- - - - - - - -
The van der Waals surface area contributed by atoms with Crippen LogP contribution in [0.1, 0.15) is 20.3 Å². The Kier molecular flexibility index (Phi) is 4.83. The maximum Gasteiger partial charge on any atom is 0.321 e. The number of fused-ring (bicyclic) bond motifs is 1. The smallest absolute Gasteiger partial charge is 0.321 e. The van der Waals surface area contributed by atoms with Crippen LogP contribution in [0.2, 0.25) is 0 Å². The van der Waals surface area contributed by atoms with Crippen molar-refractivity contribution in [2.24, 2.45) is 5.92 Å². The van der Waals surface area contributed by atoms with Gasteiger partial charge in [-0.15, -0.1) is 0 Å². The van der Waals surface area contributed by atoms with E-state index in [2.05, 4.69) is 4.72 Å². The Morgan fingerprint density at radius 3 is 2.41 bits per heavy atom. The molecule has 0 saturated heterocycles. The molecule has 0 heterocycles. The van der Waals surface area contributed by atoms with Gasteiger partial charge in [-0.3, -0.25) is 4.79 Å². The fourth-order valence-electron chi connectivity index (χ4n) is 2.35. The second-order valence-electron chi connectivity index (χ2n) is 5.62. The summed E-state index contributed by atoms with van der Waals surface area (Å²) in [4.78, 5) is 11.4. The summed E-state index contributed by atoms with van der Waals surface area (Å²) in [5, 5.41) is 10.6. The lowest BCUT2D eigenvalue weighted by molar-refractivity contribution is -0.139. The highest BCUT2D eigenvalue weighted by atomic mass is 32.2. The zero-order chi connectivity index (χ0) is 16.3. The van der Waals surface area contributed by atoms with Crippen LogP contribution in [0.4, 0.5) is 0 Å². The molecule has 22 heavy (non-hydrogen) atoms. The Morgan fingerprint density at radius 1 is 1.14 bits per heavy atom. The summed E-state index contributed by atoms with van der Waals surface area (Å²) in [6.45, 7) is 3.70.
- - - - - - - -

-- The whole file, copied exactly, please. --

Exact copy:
The van der Waals surface area contributed by atoms with Crippen LogP contribution in [0.1, 0.15) is 20.3 Å². The Kier molecular flexibility index (Phi) is 4.83. The maximum Gasteiger partial charge on any atom is 0.321 e. The number of fused-ring (bicyclic) bond motifs is 1. The smallest absolute Gasteiger partial charge is 0.321 e. The van der Waals surface area contributed by atoms with Crippen LogP contribution in [0.2, 0.25) is 0 Å². The van der Waals surface area contributed by atoms with Crippen molar-refractivity contribution in [2.24, 2.45) is 5.92 Å². The van der Waals surface area contributed by atoms with Gasteiger partial charge in [-0.15, -0.1) is 0 Å². The van der Waals surface area contributed by atoms with E-state index in [2.05, 4.69) is 4.72 Å². The Morgan fingerprint density at radius 3 is 2.41 bits per heavy atom. The molecule has 0 saturated heterocycles. The molecule has 0 heterocycles. The van der Waals surface area contributed by atoms with Gasteiger partial charge in [-0.3, -0.25) is 4.79 Å². The fourth-order valence-electron chi connectivity index (χ4n) is 2.35. The second-order valence-electron chi connectivity index (χ2n) is 5.62. The summed E-state index contributed by atoms with van der Waals surface area (Å²) in [4.78, 5) is 11.4. The summed E-state index contributed by atoms with van der Waals surface area (Å²) in [5, 5.41) is 10.6. The lowest BCUT2D eigenvalue weighted by molar-refractivity contribution is -0.139. The highest BCUT2D eigenvalue weighted by atomic mass is 32.2. The zero-order chi connectivity index (χ0) is 16.3. The van der Waals surface area contributed by atoms with Crippen LogP contribution in [0.4, 0.5) is 0 Å². The molecule has 22 heavy (non-hydrogen) atoms. The Morgan fingerprint density at radius 1 is 1.14 bits per heavy atom. The summed E-state index contributed by atoms with van der Waals surface area (Å²) in [6.45, 7) is 3.70.